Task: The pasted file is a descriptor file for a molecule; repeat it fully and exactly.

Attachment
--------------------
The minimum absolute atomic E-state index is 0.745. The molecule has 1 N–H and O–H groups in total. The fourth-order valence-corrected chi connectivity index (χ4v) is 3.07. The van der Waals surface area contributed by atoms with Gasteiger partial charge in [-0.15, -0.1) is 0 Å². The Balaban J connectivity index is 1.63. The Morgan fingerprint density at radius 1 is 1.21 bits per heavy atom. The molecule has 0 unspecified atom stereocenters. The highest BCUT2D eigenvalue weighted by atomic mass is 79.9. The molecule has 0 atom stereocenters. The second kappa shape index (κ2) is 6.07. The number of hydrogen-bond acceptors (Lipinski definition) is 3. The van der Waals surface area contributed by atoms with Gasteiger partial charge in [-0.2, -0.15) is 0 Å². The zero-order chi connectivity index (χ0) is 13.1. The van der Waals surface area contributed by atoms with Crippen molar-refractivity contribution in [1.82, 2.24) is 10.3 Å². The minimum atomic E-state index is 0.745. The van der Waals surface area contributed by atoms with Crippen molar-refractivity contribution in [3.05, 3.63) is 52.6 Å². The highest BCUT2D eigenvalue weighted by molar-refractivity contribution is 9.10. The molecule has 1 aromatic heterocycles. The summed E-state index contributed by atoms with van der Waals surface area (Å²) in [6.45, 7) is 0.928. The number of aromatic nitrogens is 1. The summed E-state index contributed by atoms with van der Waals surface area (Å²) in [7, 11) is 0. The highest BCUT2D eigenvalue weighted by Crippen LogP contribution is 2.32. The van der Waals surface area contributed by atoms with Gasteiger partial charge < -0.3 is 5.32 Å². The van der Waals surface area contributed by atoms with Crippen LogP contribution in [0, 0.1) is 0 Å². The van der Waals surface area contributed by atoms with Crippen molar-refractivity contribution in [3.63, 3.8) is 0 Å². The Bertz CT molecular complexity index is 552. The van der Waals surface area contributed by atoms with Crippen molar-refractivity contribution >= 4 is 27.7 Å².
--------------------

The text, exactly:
The minimum absolute atomic E-state index is 0.745. The molecule has 1 N–H and O–H groups in total. The fourth-order valence-corrected chi connectivity index (χ4v) is 3.07. The van der Waals surface area contributed by atoms with Gasteiger partial charge in [-0.15, -0.1) is 0 Å². The Balaban J connectivity index is 1.63. The Morgan fingerprint density at radius 1 is 1.21 bits per heavy atom. The molecule has 0 unspecified atom stereocenters. The highest BCUT2D eigenvalue weighted by atomic mass is 79.9. The molecule has 0 atom stereocenters. The second kappa shape index (κ2) is 6.07. The number of hydrogen-bond acceptors (Lipinski definition) is 3. The van der Waals surface area contributed by atoms with Gasteiger partial charge in [-0.2, -0.15) is 0 Å². The zero-order chi connectivity index (χ0) is 13.1. The van der Waals surface area contributed by atoms with Crippen molar-refractivity contribution in [1.82, 2.24) is 10.3 Å². The minimum atomic E-state index is 0.745. The van der Waals surface area contributed by atoms with Crippen molar-refractivity contribution in [3.05, 3.63) is 52.6 Å². The highest BCUT2D eigenvalue weighted by molar-refractivity contribution is 9.10. The molecule has 1 aromatic heterocycles. The summed E-state index contributed by atoms with van der Waals surface area (Å²) in [6.45, 7) is 0.928. The number of aromatic nitrogens is 1. The summed E-state index contributed by atoms with van der Waals surface area (Å²) in [7, 11) is 0. The highest BCUT2D eigenvalue weighted by Crippen LogP contribution is 2.32. The van der Waals surface area contributed by atoms with Gasteiger partial charge < -0.3 is 5.32 Å². The van der Waals surface area contributed by atoms with Crippen LogP contribution in [0, 0.1) is 0 Å². The van der Waals surface area contributed by atoms with Crippen molar-refractivity contribution in [3.63, 3.8) is 0 Å². The Bertz CT molecular complexity index is 552. The van der Waals surface area contributed by atoms with Crippen molar-refractivity contribution >= 4 is 27.7 Å².